Once a week I host a writer who uses music as part of their creative environment – perhaps to connect with a character, populate a mysterious place, or hold a moment still to explore its depths. This week my guest is debut science fiction novelist Chele Cooke @CheleCooke
There is a theory that you will never connect more to music than you did as a middle teenager, around age 14 to 16. The theory is that the music we listened to at that age will be the music we always come back to. I don’t know if it’s true for everyone, but it is true for me, and it’s definitely true for writing my first novel, Dead and Buryd.
I’m very particular when it comes to having music on while writing. It has to music I know by heart, otherwise it distracts me. Even when I’m writing in a new place, having something so familiar around me is comforting.
I was about 14 when I began writing in earnest, and at that time, I had just begun listening to Mad Season by Matchbox Twenty. To this day, it is my favourite album. Matchbox Twenty speaks to me in a way no other artist has managed, both with their interesting melodies and their emotion-catching lyrics. I carried that CD with me everywhere, listened to it every day for a month. Still, a month does not go by where I don’t listen to it at least once, and mostly, while I’m writing.
This album lifts me, and as cliché as it sounds, makes me believe that anything is possible. The Technicolour dreams of Black and White People, speaks to exactly that. From the first twang of a chord, I feel happier, and I feel more productive. It’s a song about music lifting you and clearing your head, about how life gets you down but your dreams are far more beautiful than the drab life sometimes handed to us. It is exactly how I feel about my writing. Writing Dead and Buryd is like stepping into that technicolour dream, and each time I listen, this song reminds me of that.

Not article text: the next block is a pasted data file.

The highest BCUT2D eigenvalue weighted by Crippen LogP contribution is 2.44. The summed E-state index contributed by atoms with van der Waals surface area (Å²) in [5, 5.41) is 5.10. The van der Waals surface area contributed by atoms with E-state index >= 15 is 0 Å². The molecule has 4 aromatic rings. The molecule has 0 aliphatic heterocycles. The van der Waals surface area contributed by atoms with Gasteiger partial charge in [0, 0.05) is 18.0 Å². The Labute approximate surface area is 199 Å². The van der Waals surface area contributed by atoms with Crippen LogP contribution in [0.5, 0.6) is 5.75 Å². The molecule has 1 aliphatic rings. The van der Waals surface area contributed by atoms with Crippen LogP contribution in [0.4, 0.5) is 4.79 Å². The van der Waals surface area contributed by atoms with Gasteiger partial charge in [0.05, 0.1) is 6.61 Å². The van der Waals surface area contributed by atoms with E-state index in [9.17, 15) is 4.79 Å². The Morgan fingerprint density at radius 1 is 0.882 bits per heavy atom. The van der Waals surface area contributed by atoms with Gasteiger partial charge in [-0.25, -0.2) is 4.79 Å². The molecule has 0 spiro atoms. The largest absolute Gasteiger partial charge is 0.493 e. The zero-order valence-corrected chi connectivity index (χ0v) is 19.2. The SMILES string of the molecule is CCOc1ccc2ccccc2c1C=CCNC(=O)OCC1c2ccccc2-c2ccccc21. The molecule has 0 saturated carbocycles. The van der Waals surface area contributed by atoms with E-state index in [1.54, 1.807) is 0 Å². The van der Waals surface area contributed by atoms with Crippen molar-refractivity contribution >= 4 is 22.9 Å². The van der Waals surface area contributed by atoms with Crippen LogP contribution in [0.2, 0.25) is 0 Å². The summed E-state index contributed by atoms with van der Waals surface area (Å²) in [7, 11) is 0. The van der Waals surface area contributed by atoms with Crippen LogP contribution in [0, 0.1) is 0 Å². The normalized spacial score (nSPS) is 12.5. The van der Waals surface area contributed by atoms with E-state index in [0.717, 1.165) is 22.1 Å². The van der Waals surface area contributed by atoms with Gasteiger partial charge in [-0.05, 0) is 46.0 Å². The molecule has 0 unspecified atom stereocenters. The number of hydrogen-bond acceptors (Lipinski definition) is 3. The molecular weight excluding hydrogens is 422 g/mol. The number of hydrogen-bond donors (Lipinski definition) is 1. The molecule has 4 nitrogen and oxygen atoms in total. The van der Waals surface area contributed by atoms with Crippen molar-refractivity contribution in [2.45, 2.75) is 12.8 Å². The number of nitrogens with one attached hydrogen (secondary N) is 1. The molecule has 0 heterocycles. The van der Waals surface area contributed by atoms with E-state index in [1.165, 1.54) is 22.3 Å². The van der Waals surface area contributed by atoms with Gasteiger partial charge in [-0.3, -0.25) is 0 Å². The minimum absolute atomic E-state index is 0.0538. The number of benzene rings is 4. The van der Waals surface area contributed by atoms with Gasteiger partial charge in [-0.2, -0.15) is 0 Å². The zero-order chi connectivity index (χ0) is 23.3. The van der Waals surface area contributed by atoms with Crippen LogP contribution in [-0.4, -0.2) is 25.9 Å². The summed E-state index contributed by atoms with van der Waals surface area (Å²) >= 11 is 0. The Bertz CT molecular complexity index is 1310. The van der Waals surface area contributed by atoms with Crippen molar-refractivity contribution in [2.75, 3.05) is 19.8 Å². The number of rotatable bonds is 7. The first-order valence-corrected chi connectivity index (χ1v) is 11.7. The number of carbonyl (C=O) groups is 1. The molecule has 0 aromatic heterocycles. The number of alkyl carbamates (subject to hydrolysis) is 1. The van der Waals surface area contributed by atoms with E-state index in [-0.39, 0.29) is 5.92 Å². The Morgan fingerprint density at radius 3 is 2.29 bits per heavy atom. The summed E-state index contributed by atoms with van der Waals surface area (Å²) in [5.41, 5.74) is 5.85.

There is a certain element of grunge in Out of Orbit, of which Dead and Buryd is the first instalment. The story revolves around a revolution on a planet with a very hostile environment. There are parts that are gritty and dirty, and nothing is as simple as you’d like it to be. Nothing gets me in mood to write those grungy scenes like Nickelback, another band I listened to as a teenager. These days, it’s their later albums, Dark Horse and Here and Now. The first song of Here and Now, This Means War, is perfect for my characters and plot. The characters are fighting impossible odds and are technologically inferior to their enemy. This Means War really calls out that fire in the characters, knowing that they’ll probably lose, but going at it with all they have anyway.
As a writer, descriptions are very important to me. Getting the right level description in a story brings it alive, and sometimes a few choice words can be better than entire paragraphs. John Mayer is a talented artist who has an incredible affinity for words. He paints entire scenes in a few short lines. This song, 3×5, is from the album Room for Squares. The song is about not wanting to take photographs because he wants to experience the world fully instead of behind a lens. Instead, in writing a letter, he describes the things he is seeing.
In this song Mayer really speaks to my mantra on writing. I have to describe the stories I’ve thought of because I can’t take photographs of them and hand them out. No piece of art will ever truly capture the images in my head, and so I have to describe them instead.
I often listen to John Mayer while editing. I remember that my audience needs to be able to see what I’m thinking. Mayer’s music reminds me just how much you can do. If he can do it in a three-minute song, I can certainly manage it in a novel.
Chele Cooke is the author of Dead and Buryd of the Out of Orbit sci-fi series, which she describes as grungy, character focused, and accessible to readers who don’t usually pick up the genre. Living in London, Chele often dreams that she’s back in San Francisco, where she spent many of her teenage years. Aside from writing, Chele loves immersing herself in television shows, movies, music, cross-stitching, knitting, travelling, and cheese jokes. You can find more about Chele at her website, http://chelecooke.com, on Twitter, Facebook, and Goodreads.